09:24 GMT25 May 2020
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    Earlier, Reuters reported that certain members of the Saudi royal family are considering changing the line of succession to prevent Crown Prince Mohammed bin Salman from becoming the next king amid the Khgashoggi scandal.

    Saudi Foreign Minister Adel al-Jubeir called reports about a possible coup in a bid to change the royal line of succession "ridiculous" and "way out of line," CNBC reported.

    "The leadership of Saudi Arabia represented in the king and the crown prince is a red line for every Saudi — man or woman […] These are outrageous comments that are being made and are totally unacceptable," he said.

    READ MORE: Trump Suggests Saudi Crown Prince Knew About Khashoggi Killing

    Al-Jubeir also assured that the Saudi people are totally supportive of both their king and crown prince and that the whole country is "unified" in its view for the Vision 2030 policy, proposed by Mohammad bin Salman.

    "We will continue to move in spite of what people may or may not say," he added.

    Reuters reported on 20 November 2018 that, citing anonymous sources close to the royal court, some members of the Saudi Royal Family have been campaigning against Crown Prince Mohammed bin Salman becoming the next king. According to the news agency, dozens of princes and cousins from several branches of the royal family are considering putting Prince Ahmed bin Abdulaziz, 76, a brother of King Salman, on the throne following the king's death.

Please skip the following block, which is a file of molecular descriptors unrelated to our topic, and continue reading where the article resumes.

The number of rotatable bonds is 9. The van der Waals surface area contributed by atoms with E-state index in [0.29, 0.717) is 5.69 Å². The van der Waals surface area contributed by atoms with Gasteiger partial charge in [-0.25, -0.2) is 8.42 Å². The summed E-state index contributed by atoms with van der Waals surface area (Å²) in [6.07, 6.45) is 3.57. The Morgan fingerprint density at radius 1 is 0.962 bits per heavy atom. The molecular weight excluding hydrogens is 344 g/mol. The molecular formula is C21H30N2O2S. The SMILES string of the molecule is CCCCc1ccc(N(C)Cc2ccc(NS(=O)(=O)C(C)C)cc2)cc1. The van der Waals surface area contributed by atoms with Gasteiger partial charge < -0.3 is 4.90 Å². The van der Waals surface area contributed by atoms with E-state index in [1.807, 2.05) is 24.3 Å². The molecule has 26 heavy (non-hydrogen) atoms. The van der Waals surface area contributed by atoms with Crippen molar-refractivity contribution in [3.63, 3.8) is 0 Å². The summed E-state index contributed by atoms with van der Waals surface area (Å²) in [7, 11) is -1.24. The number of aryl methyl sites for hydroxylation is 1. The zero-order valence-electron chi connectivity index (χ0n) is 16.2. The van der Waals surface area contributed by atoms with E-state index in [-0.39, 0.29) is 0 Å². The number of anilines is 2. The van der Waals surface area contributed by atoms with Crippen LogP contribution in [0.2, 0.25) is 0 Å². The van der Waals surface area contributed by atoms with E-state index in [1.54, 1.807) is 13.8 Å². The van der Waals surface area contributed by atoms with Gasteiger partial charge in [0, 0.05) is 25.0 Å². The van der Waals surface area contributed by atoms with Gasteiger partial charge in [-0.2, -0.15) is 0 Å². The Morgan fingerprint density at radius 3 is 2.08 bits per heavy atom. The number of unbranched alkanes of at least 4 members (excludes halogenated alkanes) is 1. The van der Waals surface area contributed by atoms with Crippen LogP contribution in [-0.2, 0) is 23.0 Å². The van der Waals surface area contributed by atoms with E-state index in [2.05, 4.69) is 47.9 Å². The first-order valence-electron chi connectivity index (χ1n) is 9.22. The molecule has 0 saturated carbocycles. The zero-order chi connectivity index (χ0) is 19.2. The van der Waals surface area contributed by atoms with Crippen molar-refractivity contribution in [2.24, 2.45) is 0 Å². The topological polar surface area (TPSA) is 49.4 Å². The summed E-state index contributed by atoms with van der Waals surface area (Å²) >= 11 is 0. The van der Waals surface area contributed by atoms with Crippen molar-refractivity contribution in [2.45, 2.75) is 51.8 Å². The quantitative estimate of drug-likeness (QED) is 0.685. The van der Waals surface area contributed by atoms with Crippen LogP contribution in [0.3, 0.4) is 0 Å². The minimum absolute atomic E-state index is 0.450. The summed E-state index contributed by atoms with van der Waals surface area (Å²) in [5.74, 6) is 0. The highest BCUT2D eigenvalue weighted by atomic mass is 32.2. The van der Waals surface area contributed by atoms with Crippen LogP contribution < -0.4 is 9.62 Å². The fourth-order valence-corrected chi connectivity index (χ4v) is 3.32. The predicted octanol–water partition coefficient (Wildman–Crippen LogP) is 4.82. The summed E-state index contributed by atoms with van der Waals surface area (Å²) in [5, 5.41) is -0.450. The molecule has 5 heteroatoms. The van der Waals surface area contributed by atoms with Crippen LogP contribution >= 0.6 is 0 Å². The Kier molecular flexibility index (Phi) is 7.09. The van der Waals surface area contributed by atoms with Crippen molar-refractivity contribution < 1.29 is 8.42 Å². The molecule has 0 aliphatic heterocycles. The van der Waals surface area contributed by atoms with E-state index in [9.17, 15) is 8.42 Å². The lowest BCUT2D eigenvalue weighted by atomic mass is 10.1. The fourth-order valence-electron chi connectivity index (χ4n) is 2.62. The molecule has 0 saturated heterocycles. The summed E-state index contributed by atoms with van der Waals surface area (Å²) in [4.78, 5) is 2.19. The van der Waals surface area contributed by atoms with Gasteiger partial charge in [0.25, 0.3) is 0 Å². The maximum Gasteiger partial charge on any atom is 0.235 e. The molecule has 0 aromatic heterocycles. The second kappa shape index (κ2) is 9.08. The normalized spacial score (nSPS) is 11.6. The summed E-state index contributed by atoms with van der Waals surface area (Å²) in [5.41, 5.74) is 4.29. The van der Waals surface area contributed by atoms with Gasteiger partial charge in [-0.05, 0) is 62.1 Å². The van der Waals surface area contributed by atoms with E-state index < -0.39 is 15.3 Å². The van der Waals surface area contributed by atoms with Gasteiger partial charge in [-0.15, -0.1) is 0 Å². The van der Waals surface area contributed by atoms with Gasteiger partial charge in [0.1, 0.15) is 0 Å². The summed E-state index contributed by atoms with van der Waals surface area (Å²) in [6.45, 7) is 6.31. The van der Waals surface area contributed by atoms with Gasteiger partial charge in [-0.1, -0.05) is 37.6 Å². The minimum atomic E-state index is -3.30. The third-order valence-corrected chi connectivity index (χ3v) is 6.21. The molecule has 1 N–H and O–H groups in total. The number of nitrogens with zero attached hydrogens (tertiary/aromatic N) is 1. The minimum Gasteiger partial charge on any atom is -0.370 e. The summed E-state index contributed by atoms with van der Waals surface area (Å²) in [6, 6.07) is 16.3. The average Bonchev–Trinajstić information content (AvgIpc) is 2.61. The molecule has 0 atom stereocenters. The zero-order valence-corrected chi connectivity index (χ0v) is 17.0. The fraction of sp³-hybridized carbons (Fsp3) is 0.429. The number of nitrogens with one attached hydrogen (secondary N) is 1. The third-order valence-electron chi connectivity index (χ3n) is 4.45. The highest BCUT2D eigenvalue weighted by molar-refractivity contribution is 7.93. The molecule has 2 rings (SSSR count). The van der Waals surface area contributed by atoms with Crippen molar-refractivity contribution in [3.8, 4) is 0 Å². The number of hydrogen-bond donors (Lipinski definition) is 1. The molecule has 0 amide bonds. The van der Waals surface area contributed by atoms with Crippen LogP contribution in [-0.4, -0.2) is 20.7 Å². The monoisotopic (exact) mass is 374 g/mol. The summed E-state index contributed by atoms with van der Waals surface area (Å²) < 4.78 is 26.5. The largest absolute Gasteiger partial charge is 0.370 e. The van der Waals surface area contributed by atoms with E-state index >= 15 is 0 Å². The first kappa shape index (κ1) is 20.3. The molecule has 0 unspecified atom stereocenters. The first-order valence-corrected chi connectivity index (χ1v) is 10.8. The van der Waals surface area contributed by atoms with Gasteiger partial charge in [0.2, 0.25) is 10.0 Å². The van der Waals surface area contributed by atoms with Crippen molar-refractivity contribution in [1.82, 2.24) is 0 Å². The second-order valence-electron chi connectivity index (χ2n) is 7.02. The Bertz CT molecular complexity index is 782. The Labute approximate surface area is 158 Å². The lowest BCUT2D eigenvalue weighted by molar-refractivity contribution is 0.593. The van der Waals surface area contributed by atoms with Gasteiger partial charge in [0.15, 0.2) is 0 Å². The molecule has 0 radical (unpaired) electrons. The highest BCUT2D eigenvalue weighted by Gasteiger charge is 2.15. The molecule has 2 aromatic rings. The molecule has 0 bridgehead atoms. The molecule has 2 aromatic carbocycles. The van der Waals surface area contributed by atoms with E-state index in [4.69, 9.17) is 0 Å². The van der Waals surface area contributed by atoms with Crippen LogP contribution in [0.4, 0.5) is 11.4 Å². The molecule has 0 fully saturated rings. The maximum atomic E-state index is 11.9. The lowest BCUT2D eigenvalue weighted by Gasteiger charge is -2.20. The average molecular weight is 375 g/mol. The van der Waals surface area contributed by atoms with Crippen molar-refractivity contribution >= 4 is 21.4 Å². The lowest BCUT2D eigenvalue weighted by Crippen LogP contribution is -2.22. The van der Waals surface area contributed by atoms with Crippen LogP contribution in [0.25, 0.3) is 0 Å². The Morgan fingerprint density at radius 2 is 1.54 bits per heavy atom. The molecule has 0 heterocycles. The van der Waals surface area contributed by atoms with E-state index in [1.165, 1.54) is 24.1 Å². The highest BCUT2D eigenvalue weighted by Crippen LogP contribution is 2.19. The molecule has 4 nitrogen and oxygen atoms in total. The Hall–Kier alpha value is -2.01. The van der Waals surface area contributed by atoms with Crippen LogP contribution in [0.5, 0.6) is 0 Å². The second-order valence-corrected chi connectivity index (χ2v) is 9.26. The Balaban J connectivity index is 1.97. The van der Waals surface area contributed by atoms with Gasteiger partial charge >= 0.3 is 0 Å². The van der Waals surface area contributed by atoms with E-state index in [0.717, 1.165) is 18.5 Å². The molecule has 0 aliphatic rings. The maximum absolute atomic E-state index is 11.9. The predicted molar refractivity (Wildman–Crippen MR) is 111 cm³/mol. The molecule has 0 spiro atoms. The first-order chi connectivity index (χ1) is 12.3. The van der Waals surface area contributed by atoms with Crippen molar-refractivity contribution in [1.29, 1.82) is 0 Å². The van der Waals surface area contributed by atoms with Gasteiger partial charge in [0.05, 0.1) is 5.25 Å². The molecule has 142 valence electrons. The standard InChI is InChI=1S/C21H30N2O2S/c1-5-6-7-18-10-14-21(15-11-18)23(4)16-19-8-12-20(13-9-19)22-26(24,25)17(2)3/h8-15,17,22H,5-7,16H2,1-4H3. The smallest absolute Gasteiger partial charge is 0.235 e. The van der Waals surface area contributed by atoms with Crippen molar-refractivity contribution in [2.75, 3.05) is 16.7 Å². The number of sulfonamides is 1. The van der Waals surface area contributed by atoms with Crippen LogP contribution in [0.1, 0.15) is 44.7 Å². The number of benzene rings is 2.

The dissatisfaction with the crown prince within the Al Saud family was reportedly caused by the scandal around the murder of Saudi journalist Jamal Khashoggi. Riyadh blamed "rogue agents" for organising and executing the assassination of the journalist and denied any involvement of the royal family in the case.

    US President Donald Trump said in a speech on November 20 that the crown prince could have known about Khashoggi's murder, despite the Saudi king "vigorously" denying it. Trump stated that the US must stick to its Gulf ally regardless, in order to ensure the security interests of the US and its allies.

    READ MORE: Former CIA Chief Brennan Urges Congress to Reveal CIA Khashoggi Report

    Jamal Khashoggi was murdered on 2 October in the Saudi Consulate in Istanbul. The Saudi Prosecutor's Office said that he was first restrained and then heavily drugged. Riyadh insists that Khashoggi's murder was a "rogue operation" and announced that it had arrested 21 suspects and charged 11 of them. Five of the suspects are facing the death penalty if they are found guilty.


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